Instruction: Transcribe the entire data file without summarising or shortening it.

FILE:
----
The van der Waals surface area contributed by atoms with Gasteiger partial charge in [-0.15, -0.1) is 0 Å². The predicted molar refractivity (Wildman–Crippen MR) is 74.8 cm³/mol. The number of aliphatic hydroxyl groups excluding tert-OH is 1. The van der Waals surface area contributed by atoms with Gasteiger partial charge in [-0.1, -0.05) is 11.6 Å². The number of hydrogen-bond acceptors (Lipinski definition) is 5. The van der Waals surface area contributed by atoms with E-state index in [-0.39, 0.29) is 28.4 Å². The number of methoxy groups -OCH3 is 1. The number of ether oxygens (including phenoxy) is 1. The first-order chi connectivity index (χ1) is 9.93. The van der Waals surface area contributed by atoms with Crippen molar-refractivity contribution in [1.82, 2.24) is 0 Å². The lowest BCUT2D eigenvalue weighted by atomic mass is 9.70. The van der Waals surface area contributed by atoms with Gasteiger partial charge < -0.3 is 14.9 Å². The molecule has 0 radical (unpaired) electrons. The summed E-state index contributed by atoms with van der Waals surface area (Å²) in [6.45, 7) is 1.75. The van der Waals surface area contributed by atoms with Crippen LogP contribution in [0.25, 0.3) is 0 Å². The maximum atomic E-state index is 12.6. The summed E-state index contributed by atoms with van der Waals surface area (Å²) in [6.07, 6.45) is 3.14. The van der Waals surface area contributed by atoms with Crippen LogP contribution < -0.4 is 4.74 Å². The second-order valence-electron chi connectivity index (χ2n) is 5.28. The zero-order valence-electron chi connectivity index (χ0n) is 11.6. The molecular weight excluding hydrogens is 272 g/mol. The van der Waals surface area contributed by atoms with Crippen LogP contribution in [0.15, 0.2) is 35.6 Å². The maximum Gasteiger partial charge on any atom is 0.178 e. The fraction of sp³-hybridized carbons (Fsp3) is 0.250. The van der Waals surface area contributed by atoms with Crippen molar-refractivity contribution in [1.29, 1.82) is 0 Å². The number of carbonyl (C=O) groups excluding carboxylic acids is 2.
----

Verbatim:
The van der Waals surface area contributed by atoms with Gasteiger partial charge in [-0.15, -0.1) is 0 Å². The predicted molar refractivity (Wildman–Crippen MR) is 74.8 cm³/mol. The number of aliphatic hydroxyl groups excluding tert-OH is 1. The van der Waals surface area contributed by atoms with Gasteiger partial charge in [-0.1, -0.05) is 11.6 Å². The number of hydrogen-bond acceptors (Lipinski definition) is 5. The van der Waals surface area contributed by atoms with E-state index in [-0.39, 0.29) is 28.4 Å². The number of methoxy groups -OCH3 is 1. The number of ether oxygens (including phenoxy) is 1. The first-order chi connectivity index (χ1) is 9.93. The van der Waals surface area contributed by atoms with Crippen molar-refractivity contribution in [1.82, 2.24) is 0 Å². The lowest BCUT2D eigenvalue weighted by atomic mass is 9.70. The van der Waals surface area contributed by atoms with Gasteiger partial charge < -0.3 is 14.9 Å². The molecule has 0 radical (unpaired) electrons. The summed E-state index contributed by atoms with van der Waals surface area (Å²) in [6.45, 7) is 1.75. The van der Waals surface area contributed by atoms with Crippen LogP contribution in [0.25, 0.3) is 0 Å². The maximum atomic E-state index is 12.6. The summed E-state index contributed by atoms with van der Waals surface area (Å²) in [6.07, 6.45) is 3.14. The van der Waals surface area contributed by atoms with Crippen LogP contribution < -0.4 is 4.74 Å². The second-order valence-electron chi connectivity index (χ2n) is 5.28. The zero-order valence-electron chi connectivity index (χ0n) is 11.6. The molecular weight excluding hydrogens is 272 g/mol. The van der Waals surface area contributed by atoms with Crippen LogP contribution in [0.15, 0.2) is 35.6 Å². The maximum Gasteiger partial charge on any atom is 0.178 e. The fraction of sp³-hybridized carbons (Fsp3) is 0.250. The van der Waals surface area contributed by atoms with Crippen molar-refractivity contribution in [1.29, 1.82) is 0 Å². The number of carbonyl (C=O) groups excluding carboxylic acids is 2.